With all the recent devastation from hurricane Sandy, I thought it appropriate to have my friend and colleague, Dr. Alsop–a clinical psychologist specializing in trauma related disorders–prepare a post on her experiences dealing with the lasting emotional effects from hurricane Katrina. Here’s what she had to say:
As a proud New Orleans resident, I have been concerned and worried as I watch the news on Hurricane Sandy. I have seen the photos of devastation and know that the Northeast is really in need of support at this time. My thoughts are with everyone up there as they face this challenge and all of the aftermath.
I grew up in the South, and lost my home and many belongings in Hurricane Ivan and spent a year living on the couches of friends’ and family’s homes as I waited for the house to be rebuilt. I remember feeling frustrated, sad, and mostly unsettled. Much of my family was displaced from their homes and the city of New Orleans from Hurricane Katrina. I had moved to Maryland the week before the storm hit, and felt terribly helpless and scared watching from afar and hearing about the news and slow progress from loved ones. I know the experience well of wondering if your city will ever be the same and mourning the loss of normalcy as recovery begins… because New York, Maine, Connecticut, New Jersey, Massachusetts, Delaware, Vermont, Pennsylvania and all of the Northeast and tropical areas affected, from the islands of Cuba and the Dominican Republic, to rural, small towns and the large, bustling cities, YOU WILL recover. Things will not ever be the same, as is the case with any major event impacting so many people. Such natural disasters—traumas—are scars on the human soul; with time those scars will lighten and look different than they do now, but they will always be visible in certain light.
As a clinical psychologist, I specialize in working with those that have survived traumas, from long-term, prolonged relational traumas to massive, natural disaster traumas. My experiences living in the South, and knowing what it is like to sit without power and hope that everything will be okay has left me well-acquainted with the multitude of feelings and reactions that such events can bring. I hope those that are struggling now and find themselves further affected in the future, will seek needed help from a family member, a trusted friend, and a mental health professional. Coping with trauma can be a challenge, but there are ways that can lead to alleviation of the pain, and people that can help guide you in that direction.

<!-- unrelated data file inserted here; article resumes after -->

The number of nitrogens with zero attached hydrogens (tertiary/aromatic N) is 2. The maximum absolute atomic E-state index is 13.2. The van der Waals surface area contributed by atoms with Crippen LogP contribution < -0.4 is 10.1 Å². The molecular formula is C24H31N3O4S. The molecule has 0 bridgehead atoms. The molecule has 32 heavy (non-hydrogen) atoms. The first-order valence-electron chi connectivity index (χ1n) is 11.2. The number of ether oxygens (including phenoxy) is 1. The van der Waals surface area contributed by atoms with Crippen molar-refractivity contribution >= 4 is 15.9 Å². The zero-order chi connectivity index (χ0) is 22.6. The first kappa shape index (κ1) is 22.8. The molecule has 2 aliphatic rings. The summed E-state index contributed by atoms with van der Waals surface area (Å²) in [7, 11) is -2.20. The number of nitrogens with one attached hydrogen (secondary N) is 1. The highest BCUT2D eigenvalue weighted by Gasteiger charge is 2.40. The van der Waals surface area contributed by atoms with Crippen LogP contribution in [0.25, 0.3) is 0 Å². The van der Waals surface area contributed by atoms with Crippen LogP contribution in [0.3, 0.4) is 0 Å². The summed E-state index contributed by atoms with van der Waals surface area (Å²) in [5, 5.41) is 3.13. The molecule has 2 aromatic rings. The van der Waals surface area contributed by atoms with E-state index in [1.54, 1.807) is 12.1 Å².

For those that suffer from addictions, whether it is to substances, or other compulsive behaviors that harm the self, I hope that you will speak up about your emotional experiences, reaching out for the first time to others or following plans to contact supports in particularly difficult times of urges or impulses. You are not in this alone.
Here is a list of resources for those needing support from this devastating storm:
- New York Resources
- Main Resources
- Massachusetts Resources
- Connecticut Resources
- New Jersey Resources
- Pennsylvania Resources
Dr. Megan Alsop is a Louisiana licensed Clinical Psychologist specializing in trauma-related disorders, including Posttraumatic Stress, Acute Stress, Dissociative Identity, and dissociative disorders. Upon completing her formal education and training at Loyola University in Maryland, she returned to her storm-battered city of New Orleans to help people rebuild their lives and recover. She works with those experiencing depression, anxiety, difficulty controlling thoughts and worry, grief, relationship issues and more. If you have any questions or would like to learn more about Dr. Alsop and the great work she’s doing in New Orleans please visit: